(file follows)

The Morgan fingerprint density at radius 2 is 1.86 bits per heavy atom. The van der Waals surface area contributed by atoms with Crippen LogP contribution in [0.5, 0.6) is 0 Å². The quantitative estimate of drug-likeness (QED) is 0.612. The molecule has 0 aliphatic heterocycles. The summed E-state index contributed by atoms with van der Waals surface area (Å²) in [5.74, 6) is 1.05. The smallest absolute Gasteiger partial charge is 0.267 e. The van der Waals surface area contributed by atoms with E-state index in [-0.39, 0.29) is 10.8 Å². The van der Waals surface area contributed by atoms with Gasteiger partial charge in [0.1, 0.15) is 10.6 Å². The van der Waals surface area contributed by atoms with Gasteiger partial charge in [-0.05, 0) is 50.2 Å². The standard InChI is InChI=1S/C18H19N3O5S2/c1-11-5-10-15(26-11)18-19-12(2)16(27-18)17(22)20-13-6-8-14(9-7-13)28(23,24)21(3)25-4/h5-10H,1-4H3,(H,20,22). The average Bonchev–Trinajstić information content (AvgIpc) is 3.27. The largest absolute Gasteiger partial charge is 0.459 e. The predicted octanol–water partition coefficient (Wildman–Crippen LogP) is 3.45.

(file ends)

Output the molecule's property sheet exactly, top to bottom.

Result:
The Morgan fingerprint density at radius 2 is 1.86 bits per heavy atom. The van der Waals surface area contributed by atoms with Crippen LogP contribution in [0.5, 0.6) is 0 Å². The quantitative estimate of drug-likeness (QED) is 0.612. The molecule has 0 aliphatic heterocycles. The summed E-state index contributed by atoms with van der Waals surface area (Å²) in [5.74, 6) is 1.05. The smallest absolute Gasteiger partial charge is 0.267 e. The van der Waals surface area contributed by atoms with E-state index in [-0.39, 0.29) is 10.8 Å². The van der Waals surface area contributed by atoms with Gasteiger partial charge in [0.1, 0.15) is 10.6 Å². The van der Waals surface area contributed by atoms with Gasteiger partial charge in [-0.05, 0) is 50.2 Å². The standard InChI is InChI=1S/C18H19N3O5S2/c1-11-5-10-15(26-11)18-19-12(2)16(27-18)17(22)20-13-6-8-14(9-7-13)28(23,24)21(3)25-4/h5-10H,1-4H3,(H,20,22). The average Bonchev–Trinajstić information content (AvgIpc) is 3.27. The largest absolute Gasteiger partial charge is 0.459 e. The predicted octanol–water partition coefficient (Wildman–Crippen LogP) is 3.45.